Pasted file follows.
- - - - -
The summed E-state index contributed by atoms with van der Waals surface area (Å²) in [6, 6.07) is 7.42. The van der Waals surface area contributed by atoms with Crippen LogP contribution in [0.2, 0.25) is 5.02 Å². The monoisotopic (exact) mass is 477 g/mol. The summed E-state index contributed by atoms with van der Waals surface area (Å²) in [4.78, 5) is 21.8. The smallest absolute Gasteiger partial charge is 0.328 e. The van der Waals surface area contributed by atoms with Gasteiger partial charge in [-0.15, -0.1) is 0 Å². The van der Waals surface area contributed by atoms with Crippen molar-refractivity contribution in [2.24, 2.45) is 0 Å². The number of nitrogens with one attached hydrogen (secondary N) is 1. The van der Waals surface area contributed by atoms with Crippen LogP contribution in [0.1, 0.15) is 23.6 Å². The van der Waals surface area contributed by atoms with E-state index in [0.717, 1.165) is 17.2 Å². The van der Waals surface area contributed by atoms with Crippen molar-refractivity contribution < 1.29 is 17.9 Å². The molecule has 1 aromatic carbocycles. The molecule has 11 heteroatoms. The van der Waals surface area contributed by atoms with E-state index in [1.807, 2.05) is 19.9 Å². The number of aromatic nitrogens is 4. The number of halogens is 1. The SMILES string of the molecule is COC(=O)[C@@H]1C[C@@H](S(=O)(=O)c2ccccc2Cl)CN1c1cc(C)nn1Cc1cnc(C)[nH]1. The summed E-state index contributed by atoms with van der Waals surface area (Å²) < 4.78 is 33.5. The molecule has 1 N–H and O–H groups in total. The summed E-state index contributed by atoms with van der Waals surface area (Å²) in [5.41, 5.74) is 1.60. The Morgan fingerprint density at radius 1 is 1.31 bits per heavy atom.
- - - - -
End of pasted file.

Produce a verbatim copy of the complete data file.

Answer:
The summed E-state index contributed by atoms with van der Waals surface area (Å²) in [6, 6.07) is 7.42. The van der Waals surface area contributed by atoms with Crippen LogP contribution in [0.2, 0.25) is 5.02 Å². The monoisotopic (exact) mass is 477 g/mol. The summed E-state index contributed by atoms with van der Waals surface area (Å²) in [4.78, 5) is 21.8. The smallest absolute Gasteiger partial charge is 0.328 e. The van der Waals surface area contributed by atoms with Gasteiger partial charge in [-0.15, -0.1) is 0 Å². The van der Waals surface area contributed by atoms with Crippen molar-refractivity contribution in [2.24, 2.45) is 0 Å². The number of nitrogens with one attached hydrogen (secondary N) is 1. The van der Waals surface area contributed by atoms with Crippen LogP contribution in [0.1, 0.15) is 23.6 Å². The van der Waals surface area contributed by atoms with E-state index in [0.717, 1.165) is 17.2 Å². The van der Waals surface area contributed by atoms with Crippen molar-refractivity contribution < 1.29 is 17.9 Å². The molecule has 1 aromatic carbocycles. The molecule has 11 heteroatoms. The van der Waals surface area contributed by atoms with E-state index in [1.807, 2.05) is 19.9 Å². The number of aromatic nitrogens is 4. The number of halogens is 1. The SMILES string of the molecule is COC(=O)[C@@H]1C[C@@H](S(=O)(=O)c2ccccc2Cl)CN1c1cc(C)nn1Cc1cnc(C)[nH]1. The summed E-state index contributed by atoms with van der Waals surface area (Å²) < 4.78 is 33.5. The molecule has 1 N–H and O–H groups in total. The summed E-state index contributed by atoms with van der Waals surface area (Å²) in [5.41, 5.74) is 1.60. The Morgan fingerprint density at radius 1 is 1.31 bits per heavy atom.